Forgetting anything about Apple, I want to now focus on why I have such a huge problem with this. What he said was that computer scientist don't care about making people's lives easier. That, in it's very root, is wrong. He claims that computer scientist never ask how they can make programs easier to use. How is it possible that computer scientist, working with a machine that is meant to do tasks people don't want to do in ways that are more accurate, are faster, are cheaper, are meant to make people lives easier, not ever once think about how they can make their product easier? Steve Jobs thinking about how they can make lives easier, may be revolutionary to societies that always say not to take shortcuts such as our own. However, for computer scientists, that is all we think about. That is all we see when we interact a new piece of software. How could I make this better, easier, and faster. In fact, I would argue that this is more present in the minds of computer scientist than writers: this though of how to make something better or easier or faster. To argue my point, I'll use the saying "don't judge a book by its cover" more literally. Writers and readers are supposed to know that the cover of a book is not enough information to get a true grasp of what the book is about. In the same way, the splash art or presentation of a program should not be enough to show how well or how poorly the program functions. the user or reader must then open the contents. On the inside of a book, there two parts that I would like to differentiate: legal notes and the rest of the book. the legal notes can be found on one or two pages in the very beginning listing publication information, ISBN numbers, and any other pieces of information necessary to show that the book has been published. The rest of the book is what a reader may be interested in. This includes the table of contents, author's notes, dedication page, the actual book, etc. The rest of the book is decidedly how a book should be judged. The book may be good, bad, good with bad parts, or bad with good parts. Whatever the case may be, the author has as many pages as they want to write as long as it rests within the norm of its genre. Each book becomes in investment on the readers part as it takes time to read a book of any length, and so even if the book ends up being terrible 3/4 the way through, the reader continues reading to the end feeling the obligation to finish what they started. Programs are very similar with exception that the lengths of these parts are inverted where the background stuff that no one cares about, the legal note or in this case the code, takes up the majority of the space and the part that the reader or user cares about is only a page or two long. Any impression to be made must be good and instantly gratifying. As users are impulse prone, a few design flaws can ruin any chance a program has. If the program is easy to use, clean, and friendly, a user is very likely to stay even if the program lack the functionality of other superior programs. It is for this reason that I would say that a computer scientist take this all important question, "How can I make this easier?", closer to heart than any writer.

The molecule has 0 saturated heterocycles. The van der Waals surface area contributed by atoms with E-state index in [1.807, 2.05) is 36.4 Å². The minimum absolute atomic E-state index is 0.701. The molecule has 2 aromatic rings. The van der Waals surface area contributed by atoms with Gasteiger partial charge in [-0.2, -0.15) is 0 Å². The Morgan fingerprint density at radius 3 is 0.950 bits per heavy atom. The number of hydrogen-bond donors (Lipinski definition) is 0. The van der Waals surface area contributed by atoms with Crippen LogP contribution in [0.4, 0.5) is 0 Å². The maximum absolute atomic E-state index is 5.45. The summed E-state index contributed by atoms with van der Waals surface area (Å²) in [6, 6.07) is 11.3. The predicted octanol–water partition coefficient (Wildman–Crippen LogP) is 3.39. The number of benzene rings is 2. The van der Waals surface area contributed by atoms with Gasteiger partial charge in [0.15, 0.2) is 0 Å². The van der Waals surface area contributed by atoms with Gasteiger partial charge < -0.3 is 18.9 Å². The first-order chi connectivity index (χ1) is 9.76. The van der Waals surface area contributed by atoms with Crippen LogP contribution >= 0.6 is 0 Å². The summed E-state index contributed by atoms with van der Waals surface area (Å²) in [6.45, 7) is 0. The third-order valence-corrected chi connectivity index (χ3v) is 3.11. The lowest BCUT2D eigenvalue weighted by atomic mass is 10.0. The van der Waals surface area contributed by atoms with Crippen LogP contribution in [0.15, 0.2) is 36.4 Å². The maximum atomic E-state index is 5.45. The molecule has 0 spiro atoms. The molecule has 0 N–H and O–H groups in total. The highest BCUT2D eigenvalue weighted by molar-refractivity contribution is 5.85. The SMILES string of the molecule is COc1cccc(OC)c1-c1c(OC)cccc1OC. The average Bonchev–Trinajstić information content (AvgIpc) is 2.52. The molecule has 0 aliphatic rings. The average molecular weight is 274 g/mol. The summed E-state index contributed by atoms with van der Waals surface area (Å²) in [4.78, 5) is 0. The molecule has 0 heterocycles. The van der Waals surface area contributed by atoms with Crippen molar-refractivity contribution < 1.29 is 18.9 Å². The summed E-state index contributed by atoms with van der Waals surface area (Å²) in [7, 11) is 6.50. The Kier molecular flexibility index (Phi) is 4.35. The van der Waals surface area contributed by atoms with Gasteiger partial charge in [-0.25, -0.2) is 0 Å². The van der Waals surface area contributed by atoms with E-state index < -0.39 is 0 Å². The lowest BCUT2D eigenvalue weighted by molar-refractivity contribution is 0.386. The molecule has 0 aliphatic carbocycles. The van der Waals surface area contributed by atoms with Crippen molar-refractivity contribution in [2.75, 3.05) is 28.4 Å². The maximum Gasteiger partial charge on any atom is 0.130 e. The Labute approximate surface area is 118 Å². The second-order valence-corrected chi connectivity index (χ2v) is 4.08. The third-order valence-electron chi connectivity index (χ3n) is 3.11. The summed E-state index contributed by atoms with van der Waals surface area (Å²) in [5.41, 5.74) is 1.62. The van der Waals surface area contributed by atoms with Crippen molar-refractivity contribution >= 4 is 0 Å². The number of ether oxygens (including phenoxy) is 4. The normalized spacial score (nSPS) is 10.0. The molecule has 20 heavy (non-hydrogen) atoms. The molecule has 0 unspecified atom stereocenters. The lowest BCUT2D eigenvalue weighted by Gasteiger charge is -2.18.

First Class Questions

Having never understood what a blog is or the purpose of one, the question of "what are the responsibilities of bloggers?" catches me off guard. As far as I know, a blog is essentially a large public journal that is available to anyone else who would be interested. Any sense of security that comes from animosity or internet privacy is, unlike the common thought of middle school-ers, lost because of the medium, the internet, on which a blog is presented on. thus, I can only  guess that a blog is not a place for personal thoughts and emotions as would a diary, but rather, a place for the free exchange of ideas and words. A simple medium in which writers, both amateur and professional, of all backgrounds may practice their writing and share thoughts and ideas. To answer what is the responsibility then of all bloggers would be to actively post. That's it. To just post. It is entirely up to the blogger when, what, how, and why they blog. Any ideas a blogger may have are just as relevant and important to them as another blogger's so it ultimately doesn't what they post. As to why they must post, that is simple, because if bloggers don't blog, then they are not bloggers. That's not to say that some one who only blogs once may instantly consider themselves a blogger which is why I include actively. If someone were to blog on average once a week, even if not in a timely fashion, would be justified in considering themselves a blogger.

This next question, responsibilities when communicating, is an interesting one as this forces me to put the social contract of communication into words from abstract rules. The immediate response would that came to mind are to be attentive and active when communicating, however, these seem more part of the definition of communication rather than the responsibilities when communicating. At this point, I find no responsibilities at all when communicating. If one was not being attentive while communicating, it is no longer communication, just one sided dialog of some sort. Any "responsibilities" that I could come up with if removed changed what was actually happening in each scenario which is why I claimed they represented the definition of communication rather than a responsibility.